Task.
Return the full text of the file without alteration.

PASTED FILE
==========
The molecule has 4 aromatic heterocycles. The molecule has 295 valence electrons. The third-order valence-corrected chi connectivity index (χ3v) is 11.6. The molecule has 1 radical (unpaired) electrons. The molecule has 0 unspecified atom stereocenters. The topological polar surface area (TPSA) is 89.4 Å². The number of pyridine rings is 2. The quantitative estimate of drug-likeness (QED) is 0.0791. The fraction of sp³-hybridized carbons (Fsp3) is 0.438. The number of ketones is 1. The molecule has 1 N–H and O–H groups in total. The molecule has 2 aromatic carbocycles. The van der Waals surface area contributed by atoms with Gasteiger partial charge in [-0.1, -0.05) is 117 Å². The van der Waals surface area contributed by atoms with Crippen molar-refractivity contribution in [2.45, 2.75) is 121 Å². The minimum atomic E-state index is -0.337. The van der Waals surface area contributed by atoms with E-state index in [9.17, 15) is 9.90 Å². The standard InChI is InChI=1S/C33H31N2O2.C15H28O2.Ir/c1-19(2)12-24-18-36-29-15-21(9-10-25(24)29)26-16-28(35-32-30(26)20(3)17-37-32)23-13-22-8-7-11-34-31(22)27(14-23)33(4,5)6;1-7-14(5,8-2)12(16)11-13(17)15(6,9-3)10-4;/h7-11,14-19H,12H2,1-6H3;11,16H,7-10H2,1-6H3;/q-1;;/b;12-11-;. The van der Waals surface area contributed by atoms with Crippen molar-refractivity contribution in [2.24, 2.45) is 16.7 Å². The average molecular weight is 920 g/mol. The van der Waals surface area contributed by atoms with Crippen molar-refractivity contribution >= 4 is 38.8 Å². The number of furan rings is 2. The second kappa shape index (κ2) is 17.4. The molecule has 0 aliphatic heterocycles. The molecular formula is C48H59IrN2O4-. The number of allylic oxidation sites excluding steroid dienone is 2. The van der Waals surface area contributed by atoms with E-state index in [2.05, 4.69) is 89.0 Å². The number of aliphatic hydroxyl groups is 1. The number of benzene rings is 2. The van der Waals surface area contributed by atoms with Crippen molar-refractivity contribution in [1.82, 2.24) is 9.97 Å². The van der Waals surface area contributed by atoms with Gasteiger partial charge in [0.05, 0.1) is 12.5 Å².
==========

The molecule has 4 aromatic heterocycles. The molecule has 295 valence electrons. The third-order valence-corrected chi connectivity index (χ3v) is 11.6. The molecule has 1 radical (unpaired) electrons. The molecule has 0 unspecified atom stereocenters. The topological polar surface area (TPSA) is 89.4 Å². The number of pyridine rings is 2. The quantitative estimate of drug-likeness (QED) is 0.0791. The fraction of sp³-hybridized carbons (Fsp3) is 0.438. The number of ketones is 1. The molecule has 1 N–H and O–H groups in total. The molecule has 2 aromatic carbocycles. The van der Waals surface area contributed by atoms with Gasteiger partial charge in [-0.1, -0.05) is 117 Å². The van der Waals surface area contributed by atoms with Crippen molar-refractivity contribution in [2.45, 2.75) is 121 Å². The minimum atomic E-state index is -0.337. The van der Waals surface area contributed by atoms with E-state index in [9.17, 15) is 9.90 Å². The standard InChI is InChI=1S/C33H31N2O2.C15H28O2.Ir/c1-19(2)12-24-18-36-29-15-21(9-10-25(24)29)26-16-28(35-32-30(26)20(3)17-37-32)23-13-22-8-7-11-34-31(22)27(14-23)33(4,5)6;1-7-14(5,8-2)12(16)11-13(17)15(6,9-3)10-4;/h7-11,14-19H,12H2,1-6H3;11,16H,7-10H2,1-6H3;/q-1;;/b;12-11-;. The van der Waals surface area contributed by atoms with Crippen molar-refractivity contribution in [2.24, 2.45) is 16.7 Å². The average molecular weight is 920 g/mol. The van der Waals surface area contributed by atoms with Crippen molar-refractivity contribution >= 4 is 38.8 Å². The number of furan rings is 2. The second kappa shape index (κ2) is 17.4. The molecule has 0 aliphatic heterocycles. The molecular formula is C48H59IrN2O4-. The number of allylic oxidation sites excluding steroid dienone is 2. The van der Waals surface area contributed by atoms with E-state index in [2.05, 4.69) is 89.0 Å². The number of aliphatic hydroxyl groups is 1. The number of benzene rings is 2. The van der Waals surface area contributed by atoms with Crippen molar-refractivity contribution in [1.82, 2.24) is 9.97 Å². The van der Waals surface area contributed by atoms with Gasteiger partial charge in [0.05, 0.1) is 12.5 Å².